When he got away from football and went home, Stewart’s father, George, tried to empathize with his son’s situation.

“One of the good things about my dad is he’ll say stuff like, ‘You have to realize where you’re at,’ and he admitted that he doesn’t understand the kind of pressure that I’m under because he’s never been in this kind of situation,” Chris Stewart said.

But while Stewart was prepared to leave Notre Dame has father had another idea. George helped his son put his life in perspective. He told Chris that he was going to one of the most prestigious universities in the country – for free – and that should be his first priority. If he got to play football as well, that was a bonus.

“He did say that the biggest thing for him was that if I did leave somewhere like Notre Dame, to recognize that there are very few institutions that have the same clout as Notre Dame and then have the same kind of football that Notre Dame had,” Stewart said. “He basically wanted me to be happy and go somewhere that I was going to be content and look back and say, ‘I made a great decision.’ He was very up front about it and he thought that place was here. He had his opinion, but he said ‘Hey, you’re a grown man, you left the house. It’s your decision.'”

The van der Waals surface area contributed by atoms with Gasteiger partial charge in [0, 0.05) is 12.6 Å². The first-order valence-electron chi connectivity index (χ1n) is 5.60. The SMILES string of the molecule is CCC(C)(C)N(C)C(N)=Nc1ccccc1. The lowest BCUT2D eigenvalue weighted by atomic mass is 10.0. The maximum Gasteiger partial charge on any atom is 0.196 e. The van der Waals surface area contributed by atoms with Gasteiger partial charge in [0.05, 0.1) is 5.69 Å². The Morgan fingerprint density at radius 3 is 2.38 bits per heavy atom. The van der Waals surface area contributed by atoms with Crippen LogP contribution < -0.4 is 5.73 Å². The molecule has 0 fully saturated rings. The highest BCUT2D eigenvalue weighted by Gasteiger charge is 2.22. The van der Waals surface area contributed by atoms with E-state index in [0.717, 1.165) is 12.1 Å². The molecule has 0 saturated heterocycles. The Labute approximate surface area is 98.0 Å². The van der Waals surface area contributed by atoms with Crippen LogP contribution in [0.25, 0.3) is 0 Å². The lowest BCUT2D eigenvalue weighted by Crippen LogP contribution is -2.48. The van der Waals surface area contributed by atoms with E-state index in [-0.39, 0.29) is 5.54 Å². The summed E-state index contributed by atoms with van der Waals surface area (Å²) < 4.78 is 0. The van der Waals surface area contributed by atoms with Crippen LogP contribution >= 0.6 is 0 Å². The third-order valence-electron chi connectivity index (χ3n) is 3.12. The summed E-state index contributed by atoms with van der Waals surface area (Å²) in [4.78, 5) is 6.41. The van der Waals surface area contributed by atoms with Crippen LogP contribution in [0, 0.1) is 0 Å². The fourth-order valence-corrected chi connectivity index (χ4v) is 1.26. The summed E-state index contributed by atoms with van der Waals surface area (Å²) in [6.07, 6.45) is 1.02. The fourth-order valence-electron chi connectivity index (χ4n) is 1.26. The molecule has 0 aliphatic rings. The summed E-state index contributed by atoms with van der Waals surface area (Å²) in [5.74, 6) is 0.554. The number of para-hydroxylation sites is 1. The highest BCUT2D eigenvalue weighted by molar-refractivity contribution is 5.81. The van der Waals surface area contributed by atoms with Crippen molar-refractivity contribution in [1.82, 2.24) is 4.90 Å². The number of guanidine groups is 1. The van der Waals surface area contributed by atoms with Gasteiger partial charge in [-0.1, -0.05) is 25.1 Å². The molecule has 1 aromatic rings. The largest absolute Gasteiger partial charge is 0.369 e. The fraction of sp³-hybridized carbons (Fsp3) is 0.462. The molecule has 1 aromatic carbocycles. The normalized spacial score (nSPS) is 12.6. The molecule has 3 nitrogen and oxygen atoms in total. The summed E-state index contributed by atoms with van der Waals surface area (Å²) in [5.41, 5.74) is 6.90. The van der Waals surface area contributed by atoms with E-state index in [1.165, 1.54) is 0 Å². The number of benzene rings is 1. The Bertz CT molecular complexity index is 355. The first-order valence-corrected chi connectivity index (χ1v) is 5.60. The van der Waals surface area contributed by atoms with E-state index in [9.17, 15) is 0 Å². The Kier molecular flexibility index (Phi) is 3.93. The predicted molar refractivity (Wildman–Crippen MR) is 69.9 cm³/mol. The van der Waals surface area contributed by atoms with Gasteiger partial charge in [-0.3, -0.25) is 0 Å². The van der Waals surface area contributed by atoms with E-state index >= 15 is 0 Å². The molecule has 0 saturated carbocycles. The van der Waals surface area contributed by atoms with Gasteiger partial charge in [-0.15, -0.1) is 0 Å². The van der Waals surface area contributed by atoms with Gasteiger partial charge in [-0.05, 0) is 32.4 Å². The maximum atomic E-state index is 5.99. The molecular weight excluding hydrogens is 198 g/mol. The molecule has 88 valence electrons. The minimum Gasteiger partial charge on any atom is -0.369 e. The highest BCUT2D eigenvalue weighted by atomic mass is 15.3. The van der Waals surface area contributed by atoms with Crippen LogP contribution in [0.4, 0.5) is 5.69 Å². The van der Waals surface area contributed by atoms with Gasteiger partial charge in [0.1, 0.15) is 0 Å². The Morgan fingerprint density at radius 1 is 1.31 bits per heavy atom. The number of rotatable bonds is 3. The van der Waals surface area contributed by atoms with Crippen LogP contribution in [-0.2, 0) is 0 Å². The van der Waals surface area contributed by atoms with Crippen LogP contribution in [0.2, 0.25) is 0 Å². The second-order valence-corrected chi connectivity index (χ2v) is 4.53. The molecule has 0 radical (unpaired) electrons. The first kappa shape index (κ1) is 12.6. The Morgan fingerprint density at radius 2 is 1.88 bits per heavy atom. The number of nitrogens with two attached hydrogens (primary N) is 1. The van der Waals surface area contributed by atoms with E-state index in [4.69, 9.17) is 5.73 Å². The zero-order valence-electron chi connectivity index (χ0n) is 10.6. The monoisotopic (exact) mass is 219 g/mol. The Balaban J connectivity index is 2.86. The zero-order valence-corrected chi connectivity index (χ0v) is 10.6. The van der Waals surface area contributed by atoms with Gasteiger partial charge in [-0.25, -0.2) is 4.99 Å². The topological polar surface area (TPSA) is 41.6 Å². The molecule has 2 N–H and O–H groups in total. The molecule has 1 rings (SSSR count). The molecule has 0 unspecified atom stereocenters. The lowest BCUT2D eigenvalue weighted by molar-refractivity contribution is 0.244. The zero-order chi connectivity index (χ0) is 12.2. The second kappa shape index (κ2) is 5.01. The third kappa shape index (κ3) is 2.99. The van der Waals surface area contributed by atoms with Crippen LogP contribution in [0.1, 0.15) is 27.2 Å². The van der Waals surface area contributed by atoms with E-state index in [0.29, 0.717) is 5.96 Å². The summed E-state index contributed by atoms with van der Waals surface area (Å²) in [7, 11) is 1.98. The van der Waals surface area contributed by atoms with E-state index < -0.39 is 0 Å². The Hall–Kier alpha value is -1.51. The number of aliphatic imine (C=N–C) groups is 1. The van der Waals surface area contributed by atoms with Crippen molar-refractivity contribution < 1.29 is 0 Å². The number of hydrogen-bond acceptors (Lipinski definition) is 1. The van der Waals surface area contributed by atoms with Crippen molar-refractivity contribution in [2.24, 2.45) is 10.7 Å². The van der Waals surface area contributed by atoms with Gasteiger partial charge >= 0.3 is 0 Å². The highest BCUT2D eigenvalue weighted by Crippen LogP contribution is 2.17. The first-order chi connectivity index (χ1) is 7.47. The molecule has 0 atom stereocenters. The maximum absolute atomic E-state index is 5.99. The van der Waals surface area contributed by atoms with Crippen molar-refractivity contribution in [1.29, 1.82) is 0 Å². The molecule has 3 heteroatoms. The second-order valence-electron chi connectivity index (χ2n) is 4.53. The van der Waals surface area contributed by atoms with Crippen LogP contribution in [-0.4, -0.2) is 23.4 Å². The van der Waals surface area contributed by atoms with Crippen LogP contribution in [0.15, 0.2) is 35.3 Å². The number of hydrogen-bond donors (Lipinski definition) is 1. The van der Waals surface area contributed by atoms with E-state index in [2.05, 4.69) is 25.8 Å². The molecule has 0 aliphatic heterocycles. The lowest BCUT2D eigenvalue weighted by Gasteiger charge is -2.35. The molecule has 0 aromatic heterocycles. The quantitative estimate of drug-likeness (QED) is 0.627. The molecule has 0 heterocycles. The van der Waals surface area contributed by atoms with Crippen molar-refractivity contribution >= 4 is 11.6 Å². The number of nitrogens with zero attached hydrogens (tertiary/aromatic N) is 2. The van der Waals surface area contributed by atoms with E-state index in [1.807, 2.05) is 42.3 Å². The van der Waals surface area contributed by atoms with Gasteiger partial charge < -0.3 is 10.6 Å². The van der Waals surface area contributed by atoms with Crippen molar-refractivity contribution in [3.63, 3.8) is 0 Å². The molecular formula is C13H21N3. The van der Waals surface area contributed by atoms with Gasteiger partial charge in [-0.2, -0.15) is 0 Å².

That decision, however hard it was for Stewart to make, was to get back on a plane and fly back to South Bend – for good.

Turning a corner

Time helped heal Stewart’s problems and now he said life doesn’t seem so bad.